Where do you think Australia sits in the OECD rankings of collaboration on innovation between industry and universities? Hint: it’s not last. Answer: it’s second-last. Australia must move swiftly to get government, industry and universities collaborating more closely than ever to build an innovation economy—our most reliable and sustainable solution to transition from the commodities boom to a new high-value, high-wages economy. The Australian Technology Network of Universities has prepared a report, Collaborate, Innovate and Prosper (How to Support Australia’s Competitiveness and Prosperity through Targeted Policy Solutions), with a checklist of five recommendations to help pave the path, detailing practical strategies and bold policy changes.
As commodity prices level out, capital investment slows and various sectors inevitably become disrupted by global technology trends, we face a critical question: how can Australia be competitive in a world where it is increasingly difficult to win? There are remarkable opportunities for Australia. While we may not have the size, scale and population of other leading economies we do have the knowledge, creativity and entrepreneurial spirit to compete with the best.
Take Silicon Valley, for example. With a geographical size of about three thousand square kilometres and a population of approximately three million people, Silicon Valley leads the world in many sectors, generating economic impact well above its size. The top 10 companies alone in Silicon Valley have a combined market capitalisation of $1.7 trillion. That is more than Australia’s total gross domestic product.
Silicon Valley attracts the best and brightest from all around the world. It is a breeding ground for entrepreneurs, technologists, inventors and investors. It has the world’s highest concentration of high-tech workers and high-tech manufacturing. It is home to some of the world’s most innovative and disruptive companies. For these reasons and more, GE has invested $1 billion to establish a software headquarters in Silicon Valley. We added 1,000 software engineers who are working on applications across our businesses in healthcare, transportation, energy, oil and gas.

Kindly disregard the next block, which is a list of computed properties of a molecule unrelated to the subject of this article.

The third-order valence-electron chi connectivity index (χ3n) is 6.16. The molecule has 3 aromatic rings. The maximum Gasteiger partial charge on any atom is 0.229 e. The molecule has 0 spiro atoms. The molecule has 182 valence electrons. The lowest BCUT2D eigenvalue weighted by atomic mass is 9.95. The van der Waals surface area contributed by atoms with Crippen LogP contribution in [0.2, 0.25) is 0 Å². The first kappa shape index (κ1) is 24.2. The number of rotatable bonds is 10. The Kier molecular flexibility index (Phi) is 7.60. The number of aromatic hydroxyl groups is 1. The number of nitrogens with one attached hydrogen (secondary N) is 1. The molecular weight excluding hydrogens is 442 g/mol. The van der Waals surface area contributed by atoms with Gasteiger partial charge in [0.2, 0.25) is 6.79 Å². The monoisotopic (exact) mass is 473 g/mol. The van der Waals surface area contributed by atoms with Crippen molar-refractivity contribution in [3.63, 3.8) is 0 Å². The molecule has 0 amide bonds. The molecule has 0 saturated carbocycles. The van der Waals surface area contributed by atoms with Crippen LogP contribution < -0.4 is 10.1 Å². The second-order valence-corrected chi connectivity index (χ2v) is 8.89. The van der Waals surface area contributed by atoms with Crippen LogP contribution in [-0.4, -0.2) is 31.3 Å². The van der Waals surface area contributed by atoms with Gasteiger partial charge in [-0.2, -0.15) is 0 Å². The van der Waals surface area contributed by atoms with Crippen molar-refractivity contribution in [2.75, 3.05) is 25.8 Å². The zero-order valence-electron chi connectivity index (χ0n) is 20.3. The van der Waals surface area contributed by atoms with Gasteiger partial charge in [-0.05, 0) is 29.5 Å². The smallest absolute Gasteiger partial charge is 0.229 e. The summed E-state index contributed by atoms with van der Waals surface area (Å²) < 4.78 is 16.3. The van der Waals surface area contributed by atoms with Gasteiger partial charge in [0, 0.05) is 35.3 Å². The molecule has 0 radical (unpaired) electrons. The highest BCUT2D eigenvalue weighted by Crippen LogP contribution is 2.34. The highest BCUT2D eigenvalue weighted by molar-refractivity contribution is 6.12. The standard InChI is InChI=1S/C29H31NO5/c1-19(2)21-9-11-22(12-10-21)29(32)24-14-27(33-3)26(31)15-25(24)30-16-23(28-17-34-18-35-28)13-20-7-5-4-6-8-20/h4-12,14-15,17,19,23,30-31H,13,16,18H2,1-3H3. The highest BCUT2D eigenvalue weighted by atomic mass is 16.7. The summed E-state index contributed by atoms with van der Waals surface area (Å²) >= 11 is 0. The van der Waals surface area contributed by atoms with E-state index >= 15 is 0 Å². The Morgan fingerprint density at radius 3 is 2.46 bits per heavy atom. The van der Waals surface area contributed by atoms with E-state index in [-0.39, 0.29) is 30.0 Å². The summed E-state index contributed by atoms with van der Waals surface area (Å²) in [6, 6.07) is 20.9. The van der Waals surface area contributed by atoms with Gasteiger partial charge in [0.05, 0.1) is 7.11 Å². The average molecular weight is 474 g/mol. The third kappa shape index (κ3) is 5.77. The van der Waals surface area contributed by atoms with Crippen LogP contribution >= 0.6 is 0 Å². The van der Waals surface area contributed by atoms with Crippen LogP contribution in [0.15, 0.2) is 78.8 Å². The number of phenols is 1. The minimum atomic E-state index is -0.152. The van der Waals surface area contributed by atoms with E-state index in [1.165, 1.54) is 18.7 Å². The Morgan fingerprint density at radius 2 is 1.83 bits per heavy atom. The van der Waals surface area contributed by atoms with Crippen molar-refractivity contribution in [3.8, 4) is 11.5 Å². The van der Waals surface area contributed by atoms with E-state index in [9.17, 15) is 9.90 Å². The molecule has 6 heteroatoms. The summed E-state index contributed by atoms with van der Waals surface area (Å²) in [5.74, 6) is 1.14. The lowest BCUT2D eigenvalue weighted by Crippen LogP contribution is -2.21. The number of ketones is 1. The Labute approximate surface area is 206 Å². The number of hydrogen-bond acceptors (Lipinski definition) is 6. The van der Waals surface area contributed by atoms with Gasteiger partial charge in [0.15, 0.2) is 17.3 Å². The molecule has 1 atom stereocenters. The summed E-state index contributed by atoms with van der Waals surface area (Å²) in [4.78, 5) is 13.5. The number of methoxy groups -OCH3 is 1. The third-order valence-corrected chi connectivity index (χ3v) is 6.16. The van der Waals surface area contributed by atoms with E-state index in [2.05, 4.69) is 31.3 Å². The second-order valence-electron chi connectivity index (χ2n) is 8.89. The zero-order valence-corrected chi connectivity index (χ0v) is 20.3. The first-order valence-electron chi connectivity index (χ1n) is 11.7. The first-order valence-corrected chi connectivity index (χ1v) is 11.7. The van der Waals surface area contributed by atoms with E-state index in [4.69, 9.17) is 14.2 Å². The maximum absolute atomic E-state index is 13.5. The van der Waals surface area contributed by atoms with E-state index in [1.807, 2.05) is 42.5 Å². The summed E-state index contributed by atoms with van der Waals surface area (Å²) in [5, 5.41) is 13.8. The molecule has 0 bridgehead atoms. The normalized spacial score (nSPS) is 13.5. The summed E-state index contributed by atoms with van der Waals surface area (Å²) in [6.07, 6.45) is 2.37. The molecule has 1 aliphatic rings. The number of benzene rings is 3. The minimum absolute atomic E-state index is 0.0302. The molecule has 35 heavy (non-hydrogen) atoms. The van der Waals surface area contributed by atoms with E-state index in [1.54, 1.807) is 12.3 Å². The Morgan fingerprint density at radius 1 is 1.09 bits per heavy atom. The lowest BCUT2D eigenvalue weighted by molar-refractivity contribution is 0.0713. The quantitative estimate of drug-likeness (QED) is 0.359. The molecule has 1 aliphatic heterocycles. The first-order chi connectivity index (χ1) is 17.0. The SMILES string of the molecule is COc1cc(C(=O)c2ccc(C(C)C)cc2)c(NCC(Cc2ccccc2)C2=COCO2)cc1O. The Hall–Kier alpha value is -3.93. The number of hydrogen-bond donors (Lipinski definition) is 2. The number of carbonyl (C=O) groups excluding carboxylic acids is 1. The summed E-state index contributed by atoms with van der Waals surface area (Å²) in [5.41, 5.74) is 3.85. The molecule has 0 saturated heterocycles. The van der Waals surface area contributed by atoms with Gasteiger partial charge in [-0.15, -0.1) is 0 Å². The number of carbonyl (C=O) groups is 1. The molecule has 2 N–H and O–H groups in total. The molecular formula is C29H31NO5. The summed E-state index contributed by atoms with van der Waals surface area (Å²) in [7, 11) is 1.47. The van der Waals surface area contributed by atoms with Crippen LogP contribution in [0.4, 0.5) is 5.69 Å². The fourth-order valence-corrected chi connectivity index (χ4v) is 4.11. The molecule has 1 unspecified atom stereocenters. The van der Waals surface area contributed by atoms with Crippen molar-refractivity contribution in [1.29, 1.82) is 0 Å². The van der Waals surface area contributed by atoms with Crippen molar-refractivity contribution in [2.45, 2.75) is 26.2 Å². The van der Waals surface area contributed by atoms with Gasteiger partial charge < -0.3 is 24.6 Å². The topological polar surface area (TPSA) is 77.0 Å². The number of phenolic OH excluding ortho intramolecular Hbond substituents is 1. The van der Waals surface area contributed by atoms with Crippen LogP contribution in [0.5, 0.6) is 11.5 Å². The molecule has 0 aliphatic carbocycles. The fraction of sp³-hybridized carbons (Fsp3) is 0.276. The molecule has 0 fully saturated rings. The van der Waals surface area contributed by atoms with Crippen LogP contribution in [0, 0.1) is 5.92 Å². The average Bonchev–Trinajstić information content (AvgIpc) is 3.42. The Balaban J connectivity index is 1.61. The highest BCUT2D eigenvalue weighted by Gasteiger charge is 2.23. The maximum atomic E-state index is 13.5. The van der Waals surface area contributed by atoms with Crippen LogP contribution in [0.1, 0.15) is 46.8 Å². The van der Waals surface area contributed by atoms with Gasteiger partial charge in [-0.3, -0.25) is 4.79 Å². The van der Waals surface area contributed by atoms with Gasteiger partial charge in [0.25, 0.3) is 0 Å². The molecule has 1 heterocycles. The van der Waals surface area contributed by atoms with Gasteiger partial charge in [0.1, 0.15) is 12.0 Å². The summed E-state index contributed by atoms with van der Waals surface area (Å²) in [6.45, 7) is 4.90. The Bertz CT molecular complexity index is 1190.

We made this significant investment because we see massive change taking place. The rapid convergence of the physical and digital industrial world is driving global technology trends, accelerating innovation and encouraging greater global collaboration through access to big data, smarter and more connected machines and real time analytics – something we call the Industrial Internet.
These trends will reinvent industry as we know it and transform the way we work. This focus on software and the profound opportunity for greater collaboration with our customers on analytics and applications is critical to our success in global markets, including Australia.
So what can we learn from Silicon Valley to drive Australia’s growth?
At the very core of the region’s success is its highly skilled and richly diverse workforce and an extraordinary culture that is open, nurturing, thrives at risk-taking and is comfortable with failure.
Remarkable opportunities exist for Australia to punch above its weight in technology and high-tech manufacturing
Australia’s ability to compete globally in a connected, technology-driven future lies in the strength of our knowledge economy. We too can compete on a base of innovation and entrepreneurialism. However, we have to invest in skills and talent. Demand for engineering talent in Australia currently outstrips supply. We must invest more in STEM education. STEM is a curriculum based on the education of students in four crucial disciplines: science, technology, engineering and mathematics. We commend the Prime Minister’s announcement in 2014 to set up five industry growth centres and the Commonwealth Science Council as part of its Industry, Innovation and Competitiveness Agenda. This policy is crucial in boosting our nation’s knowledge economy, encouraging greater entrepreneurship and bringing business, government and industry closer to commercialise ideas with speed.
Businesses must also continue to invest and at GE we know we have a role to play in this. In 2012 we opened a $100 million technology and learning complex in Jandakot, Perth. We have since provided over 45,000 hours of critical training and skills development for our people and our customers in the oil and gas, mining and transportation sectors. Since 2010, we have been running open innovation challenges to develop critical technologies. In 2012, we launched our first local ecomagination challenge, which sought out disruptive technologies for a low carbon future. We also have a $20 million, five-year innovation partnership with the CSIRO where we collaborate with research to address global challenges around healthcare, materials, energy, resources and analytics. We launched this alliance in 2010 and have seen real advances in technologies that will change people’s lives.
The time to act is now. With the right investment and policy frameworks to enable business investment and risk-taking, we can develop and nurture a highly skilled workforce for the knowledge economy. We can build Australia into a hub for innovative businesses and technology leadership. We can fuel growth through a culture of creativity and invention. We can make Australia competitive for the next generation.